Hepatitis C is a contagious disease, and is spread by blood contact with an infected individual. The disease process begins with an acute phase, starting 6 weeks or so after exposure. This stage lasts up to about 6 months. This stage consists of fevers, tiredness, abdominal pain, nausea, vomiting, and jaundice (yellowing of the skin.)
Most people with acute infection will then move into a second stage, chronic Hepatitis C. This stage has minimal outward symptoms, but causes long term problems like progressive liver damage, and cancer. It is certainly possible to be infected with Hepatitis C and not know it.
Perhaps 30,000 people per year are diagnosed with acute Hepatitis C, and it is estimated that about 3 million have chronic Hepatitis C.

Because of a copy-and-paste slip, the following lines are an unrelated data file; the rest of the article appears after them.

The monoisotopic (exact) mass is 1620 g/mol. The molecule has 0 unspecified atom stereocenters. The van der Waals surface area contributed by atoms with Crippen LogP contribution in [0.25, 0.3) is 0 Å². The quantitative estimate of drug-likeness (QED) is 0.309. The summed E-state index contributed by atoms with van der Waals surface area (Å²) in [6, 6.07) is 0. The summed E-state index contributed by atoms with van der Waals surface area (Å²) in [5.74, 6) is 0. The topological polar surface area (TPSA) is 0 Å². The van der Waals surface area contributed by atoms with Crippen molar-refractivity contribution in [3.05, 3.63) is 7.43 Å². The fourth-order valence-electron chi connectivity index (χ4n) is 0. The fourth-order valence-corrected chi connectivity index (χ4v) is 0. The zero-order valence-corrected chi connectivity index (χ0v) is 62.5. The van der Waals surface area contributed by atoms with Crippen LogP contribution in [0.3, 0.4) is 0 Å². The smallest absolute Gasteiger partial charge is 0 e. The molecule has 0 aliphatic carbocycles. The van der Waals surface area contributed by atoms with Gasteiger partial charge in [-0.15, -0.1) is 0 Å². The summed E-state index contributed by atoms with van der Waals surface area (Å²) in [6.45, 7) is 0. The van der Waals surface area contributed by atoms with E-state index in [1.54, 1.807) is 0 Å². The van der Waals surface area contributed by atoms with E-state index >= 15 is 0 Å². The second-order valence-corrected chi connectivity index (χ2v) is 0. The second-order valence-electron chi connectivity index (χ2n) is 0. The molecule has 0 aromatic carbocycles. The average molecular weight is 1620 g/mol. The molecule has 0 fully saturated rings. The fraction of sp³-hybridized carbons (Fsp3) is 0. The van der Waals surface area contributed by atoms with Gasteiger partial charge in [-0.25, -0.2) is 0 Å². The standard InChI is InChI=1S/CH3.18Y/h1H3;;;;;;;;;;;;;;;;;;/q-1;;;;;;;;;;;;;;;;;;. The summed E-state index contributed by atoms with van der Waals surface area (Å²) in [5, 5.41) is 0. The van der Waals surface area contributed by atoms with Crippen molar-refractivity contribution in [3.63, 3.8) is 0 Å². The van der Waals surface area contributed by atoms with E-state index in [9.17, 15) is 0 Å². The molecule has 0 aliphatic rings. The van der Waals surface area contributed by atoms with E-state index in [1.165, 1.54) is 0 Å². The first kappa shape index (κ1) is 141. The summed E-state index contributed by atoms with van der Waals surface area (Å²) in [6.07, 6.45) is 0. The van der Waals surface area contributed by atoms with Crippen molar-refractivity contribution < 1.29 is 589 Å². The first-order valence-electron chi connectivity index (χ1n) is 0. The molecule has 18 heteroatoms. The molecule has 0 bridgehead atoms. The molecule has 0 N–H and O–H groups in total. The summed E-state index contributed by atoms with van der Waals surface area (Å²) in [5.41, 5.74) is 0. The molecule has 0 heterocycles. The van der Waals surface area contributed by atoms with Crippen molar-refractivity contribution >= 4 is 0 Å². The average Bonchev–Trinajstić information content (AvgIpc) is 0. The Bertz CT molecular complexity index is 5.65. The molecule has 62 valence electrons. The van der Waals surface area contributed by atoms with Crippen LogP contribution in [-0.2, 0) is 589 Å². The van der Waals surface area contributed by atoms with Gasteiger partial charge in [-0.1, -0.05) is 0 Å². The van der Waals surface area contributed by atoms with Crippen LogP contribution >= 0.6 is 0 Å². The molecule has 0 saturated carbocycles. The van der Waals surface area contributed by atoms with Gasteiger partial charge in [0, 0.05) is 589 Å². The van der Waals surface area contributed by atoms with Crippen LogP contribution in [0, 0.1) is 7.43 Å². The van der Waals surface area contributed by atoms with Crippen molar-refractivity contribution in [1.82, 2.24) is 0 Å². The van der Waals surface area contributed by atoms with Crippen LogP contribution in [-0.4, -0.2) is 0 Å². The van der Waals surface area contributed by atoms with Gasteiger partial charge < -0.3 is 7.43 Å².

At risk individuals are IV drug abusers, dialysis patients, and older populations, as well as health care workers.
There are some new treatments for chronic Hepatitis C, and acute Hepatitis C victims who receive treatment are at reduced risk of chronic infection. Unfortunately, there is currently no vaccine to prevent Hepatitis C.
Hepatitis C, and other common blood-borne infections are covered in AHA's Bloodborne Pathogen course. Contact us to arrange a course for your office.